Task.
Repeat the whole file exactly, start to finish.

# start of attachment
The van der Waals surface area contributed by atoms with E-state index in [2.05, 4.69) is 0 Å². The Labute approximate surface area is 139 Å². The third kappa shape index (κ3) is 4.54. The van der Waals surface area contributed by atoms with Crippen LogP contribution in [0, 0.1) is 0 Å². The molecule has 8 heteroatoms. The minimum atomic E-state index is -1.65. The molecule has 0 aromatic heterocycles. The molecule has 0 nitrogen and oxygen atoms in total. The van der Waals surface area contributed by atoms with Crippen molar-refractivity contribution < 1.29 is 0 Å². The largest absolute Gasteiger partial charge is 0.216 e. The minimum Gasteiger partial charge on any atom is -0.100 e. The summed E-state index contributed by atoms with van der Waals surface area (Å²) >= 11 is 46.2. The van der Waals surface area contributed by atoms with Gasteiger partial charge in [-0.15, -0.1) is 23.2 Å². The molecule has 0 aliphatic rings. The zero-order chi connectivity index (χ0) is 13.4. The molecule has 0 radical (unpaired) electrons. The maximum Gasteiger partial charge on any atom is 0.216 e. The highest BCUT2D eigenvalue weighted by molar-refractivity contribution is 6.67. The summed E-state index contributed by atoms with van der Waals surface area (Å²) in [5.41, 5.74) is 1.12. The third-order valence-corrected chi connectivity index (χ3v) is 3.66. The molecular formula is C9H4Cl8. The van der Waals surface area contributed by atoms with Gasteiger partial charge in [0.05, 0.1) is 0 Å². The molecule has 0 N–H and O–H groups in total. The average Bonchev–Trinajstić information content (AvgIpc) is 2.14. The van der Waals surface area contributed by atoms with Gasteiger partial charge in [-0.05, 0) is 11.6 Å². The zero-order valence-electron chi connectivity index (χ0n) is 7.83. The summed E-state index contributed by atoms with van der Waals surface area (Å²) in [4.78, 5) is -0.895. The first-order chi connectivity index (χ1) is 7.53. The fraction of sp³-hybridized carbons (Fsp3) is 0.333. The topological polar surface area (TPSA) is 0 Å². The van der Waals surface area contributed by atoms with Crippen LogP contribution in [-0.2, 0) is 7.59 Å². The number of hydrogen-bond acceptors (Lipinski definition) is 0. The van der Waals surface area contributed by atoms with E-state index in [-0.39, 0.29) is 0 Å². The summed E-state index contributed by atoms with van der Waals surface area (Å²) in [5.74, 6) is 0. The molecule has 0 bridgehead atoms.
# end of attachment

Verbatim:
The van der Waals surface area contributed by atoms with E-state index in [2.05, 4.69) is 0 Å². The Labute approximate surface area is 139 Å². The third kappa shape index (κ3) is 4.54. The van der Waals surface area contributed by atoms with Crippen LogP contribution in [0, 0.1) is 0 Å². The molecule has 8 heteroatoms. The minimum atomic E-state index is -1.65. The molecule has 0 aromatic heterocycles. The molecule has 0 nitrogen and oxygen atoms in total. The van der Waals surface area contributed by atoms with Crippen molar-refractivity contribution < 1.29 is 0 Å². The largest absolute Gasteiger partial charge is 0.216 e. The minimum Gasteiger partial charge on any atom is -0.100 e. The summed E-state index contributed by atoms with van der Waals surface area (Å²) >= 11 is 46.2. The van der Waals surface area contributed by atoms with Gasteiger partial charge in [-0.15, -0.1) is 23.2 Å². The molecule has 0 aliphatic rings. The zero-order chi connectivity index (χ0) is 13.4. The molecule has 0 radical (unpaired) electrons. The maximum Gasteiger partial charge on any atom is 0.216 e. The highest BCUT2D eigenvalue weighted by molar-refractivity contribution is 6.67. The summed E-state index contributed by atoms with van der Waals surface area (Å²) in [5.41, 5.74) is 1.12. The third-order valence-corrected chi connectivity index (χ3v) is 3.66. The molecular formula is C9H4Cl8. The van der Waals surface area contributed by atoms with Gasteiger partial charge in [0.05, 0.1) is 0 Å². The molecule has 0 N–H and O–H groups in total. The average Bonchev–Trinajstić information content (AvgIpc) is 2.14. The van der Waals surface area contributed by atoms with Gasteiger partial charge in [-0.05, 0) is 11.6 Å². The zero-order valence-electron chi connectivity index (χ0n) is 7.83. The summed E-state index contributed by atoms with van der Waals surface area (Å²) in [4.78, 5) is -0.895. The first-order chi connectivity index (χ1) is 7.53. The fraction of sp³-hybridized carbons (Fsp3) is 0.333. The topological polar surface area (TPSA) is 0 Å². The van der Waals surface area contributed by atoms with Crippen LogP contribution in [-0.2, 0) is 7.59 Å². The number of hydrogen-bond acceptors (Lipinski definition) is 0. The van der Waals surface area contributed by atoms with E-state index in [-0.39, 0.29) is 0 Å². The summed E-state index contributed by atoms with van der Waals surface area (Å²) in [5.74, 6) is 0. The molecule has 0 bridgehead atoms.